comScore has also released data showing that there are billions of searches every month, with 65% happening on search engines.


Despite these statistics, convincing your C-Suite to invest heavily in search and other strategies fueled by data can be challenging, especially for those of you in long sales-cycle industries.

In a presentation at MediaPost’s recent Search Insider Summit, Chris Moloney, CMO of Wells Fargo Advisors, discussed the hurdles he’s had to overcome as the CMO of a finance-based company and the positive impact search data has had on his business. “There’s a real power to take search data and influence corporate strategy.” Guess what? He’s right.

Moloney even went on to give an example of how search data informed the company strategy for Scottrade, revealing that what people searched for online informed the change in their positioning from a “discount brokerage” to “online investment.”

The value of search today goes beyond a search ad, character limits and a data-driven display ad served on your PC. While these media strategies will continue to play a role in the consumer funnel and serve as effective marketing strategies, there’s more to the story.

The underlying role of search lies within the intent and insights gleaned from what your audience is searching for as they move across the web. In this new role, search becomes a key informant for a brand’s marketing strategy, influencing everything from your website content to audience buying, media strategy and product launches.

The challenge is that search is not “new.” It has been around for nearly 25 years, so convincing marketers to look at search in a different light, and even use it in other ways, is no easy task. There is a learning curve that marketers are experiencing as they consider search today and how it will evolve.

Make Search Data Part Of Your Acquisition Strategy

Acquiring new customers is challenging for a couple of reasons. First, the decision process varies – retail is often a shorter cycle, whereas the purchasing path for a car is much longer.

Understanding the initial point of interest (many times it starts in search engines) all the way through the conversion (could end on your website, refined product search within the search engine, or even offline) is important because it helps to guide your customer strategy.

To drive new prospects, you should know the optimal time to reach them, and search data can help you determine that.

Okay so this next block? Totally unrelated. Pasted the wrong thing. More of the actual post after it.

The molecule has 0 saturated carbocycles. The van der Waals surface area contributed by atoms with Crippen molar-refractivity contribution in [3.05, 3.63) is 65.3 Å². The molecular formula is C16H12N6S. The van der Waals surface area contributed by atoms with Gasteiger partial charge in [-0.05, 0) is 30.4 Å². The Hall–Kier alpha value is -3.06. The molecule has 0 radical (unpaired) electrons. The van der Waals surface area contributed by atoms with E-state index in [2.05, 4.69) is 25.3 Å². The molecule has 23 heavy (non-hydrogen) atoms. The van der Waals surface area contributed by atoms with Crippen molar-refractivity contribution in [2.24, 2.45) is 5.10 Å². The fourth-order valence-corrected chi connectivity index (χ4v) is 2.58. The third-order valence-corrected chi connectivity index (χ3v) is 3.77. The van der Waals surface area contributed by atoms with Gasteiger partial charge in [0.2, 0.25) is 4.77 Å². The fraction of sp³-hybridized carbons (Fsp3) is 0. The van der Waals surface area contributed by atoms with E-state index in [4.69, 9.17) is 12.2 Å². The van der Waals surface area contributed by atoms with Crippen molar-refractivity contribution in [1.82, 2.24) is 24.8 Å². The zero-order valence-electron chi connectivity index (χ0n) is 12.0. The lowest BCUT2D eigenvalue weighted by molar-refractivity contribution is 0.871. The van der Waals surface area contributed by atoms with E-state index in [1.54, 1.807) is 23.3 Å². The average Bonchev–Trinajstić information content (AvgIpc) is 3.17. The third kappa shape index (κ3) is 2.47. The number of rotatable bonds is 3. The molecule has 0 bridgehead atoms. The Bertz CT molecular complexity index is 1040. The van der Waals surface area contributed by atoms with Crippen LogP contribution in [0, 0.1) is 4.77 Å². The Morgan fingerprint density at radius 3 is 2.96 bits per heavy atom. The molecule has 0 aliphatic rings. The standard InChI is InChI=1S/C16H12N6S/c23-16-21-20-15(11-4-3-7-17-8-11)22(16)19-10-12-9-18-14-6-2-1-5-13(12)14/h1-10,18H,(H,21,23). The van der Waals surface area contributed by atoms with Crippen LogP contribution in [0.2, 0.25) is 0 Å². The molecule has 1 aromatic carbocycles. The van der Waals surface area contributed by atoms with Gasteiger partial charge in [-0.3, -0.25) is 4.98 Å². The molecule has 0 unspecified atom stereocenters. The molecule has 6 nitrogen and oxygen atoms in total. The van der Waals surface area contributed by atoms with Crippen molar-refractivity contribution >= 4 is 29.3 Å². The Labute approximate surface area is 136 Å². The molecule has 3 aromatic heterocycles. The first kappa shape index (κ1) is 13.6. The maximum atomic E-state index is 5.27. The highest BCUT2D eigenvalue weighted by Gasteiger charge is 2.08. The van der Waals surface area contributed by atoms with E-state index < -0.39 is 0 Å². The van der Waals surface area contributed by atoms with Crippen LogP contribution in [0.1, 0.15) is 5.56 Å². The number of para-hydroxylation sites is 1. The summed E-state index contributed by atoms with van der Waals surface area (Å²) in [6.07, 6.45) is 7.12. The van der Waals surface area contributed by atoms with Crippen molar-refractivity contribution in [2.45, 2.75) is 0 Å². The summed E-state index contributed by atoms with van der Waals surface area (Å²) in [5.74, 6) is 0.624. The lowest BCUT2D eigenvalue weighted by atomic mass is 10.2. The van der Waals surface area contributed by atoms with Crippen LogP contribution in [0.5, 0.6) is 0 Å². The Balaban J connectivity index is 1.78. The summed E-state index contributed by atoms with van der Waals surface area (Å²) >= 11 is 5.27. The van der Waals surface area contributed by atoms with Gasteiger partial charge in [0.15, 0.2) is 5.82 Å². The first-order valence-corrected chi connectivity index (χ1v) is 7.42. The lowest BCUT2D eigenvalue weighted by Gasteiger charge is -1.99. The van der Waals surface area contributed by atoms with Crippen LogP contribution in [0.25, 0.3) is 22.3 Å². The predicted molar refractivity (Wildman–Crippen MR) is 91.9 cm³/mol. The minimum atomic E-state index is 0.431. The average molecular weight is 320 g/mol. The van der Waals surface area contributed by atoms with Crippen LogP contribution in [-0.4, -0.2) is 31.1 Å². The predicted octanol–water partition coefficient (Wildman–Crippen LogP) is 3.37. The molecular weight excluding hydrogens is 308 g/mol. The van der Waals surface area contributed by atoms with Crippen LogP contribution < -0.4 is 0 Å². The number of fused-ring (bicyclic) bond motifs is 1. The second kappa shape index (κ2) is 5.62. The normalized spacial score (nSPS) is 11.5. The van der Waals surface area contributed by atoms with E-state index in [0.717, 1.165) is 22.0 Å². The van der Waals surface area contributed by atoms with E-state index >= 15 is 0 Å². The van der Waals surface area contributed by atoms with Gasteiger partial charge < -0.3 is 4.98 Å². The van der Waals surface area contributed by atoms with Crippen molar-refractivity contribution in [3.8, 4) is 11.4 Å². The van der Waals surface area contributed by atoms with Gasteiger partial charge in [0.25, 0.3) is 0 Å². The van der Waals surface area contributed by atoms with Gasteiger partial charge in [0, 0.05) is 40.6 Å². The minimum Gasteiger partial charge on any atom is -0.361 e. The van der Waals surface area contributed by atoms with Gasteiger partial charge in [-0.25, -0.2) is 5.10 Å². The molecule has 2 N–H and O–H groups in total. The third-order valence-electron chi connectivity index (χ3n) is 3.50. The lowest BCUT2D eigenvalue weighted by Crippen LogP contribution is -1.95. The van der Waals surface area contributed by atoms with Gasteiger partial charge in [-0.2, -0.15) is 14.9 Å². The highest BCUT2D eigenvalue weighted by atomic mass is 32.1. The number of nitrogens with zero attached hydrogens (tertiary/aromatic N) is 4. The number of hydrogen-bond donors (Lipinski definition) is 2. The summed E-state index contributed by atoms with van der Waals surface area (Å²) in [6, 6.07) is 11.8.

Secondly, finding these potential new customers is also a challenge. With search, it is easy to identify what a customer is interested in, and if you are using search retargeting, you should be able to find that user and reach them with relevant ad messages.

A typical consumer begins their search on a search engine, but then they move on to vertical, e-commerce and shopping comparison sites (often through organic search results). They might even take a break from their search and read and browse the web.

When you leverage search data to power your digital advertising, you have a greater chance to influence new customers before they make a decision. The ability to know what people are searching for as they cruise around the web is extremely powerful and can help to create a more complete picture of your audience, signaling when to reach them.

Search Data Is Your Best Consumer Research

There isn’t an industry that doesn’t benefit from the way in which consumers conduct research online. With all of the search engines they visit, and subsequent sites that contain search boxes, the number is in the billions of searches every month. As a result, there is a significant amount of intent-driven data flowing through our digital channels that should be used for customer research.

This data reveals how important various factors are in the decision-making process – e.g., did they search for pricing comparisons, customer reviews, or directly search for your competitors? All of these audience insights are available through searches conducted online (not just in the search engine). The best way to understand your customer is to look under the hood at search trends across your customer base.

Hint: The most powerful search data may actually live beyond core search engines.

Let Data Inform Your Brand

The biggest and greatest benefit of search is the way in which it impacts your brand and corporate strategy. Understanding the value of each channel will help you create a brand strategy that fuses all channels together. It isn’t about one over the other – display, mobile, search, TV, out of home, etc. It’s about the value that each channel brings to the consumer experience, — and ultimately, to your bottom line (revenue).

With search, it’s about the data and how it can be garnered for audience insights, seasonal consumer trends and targeted messages that extend to your website content, display ad creative and product strategies.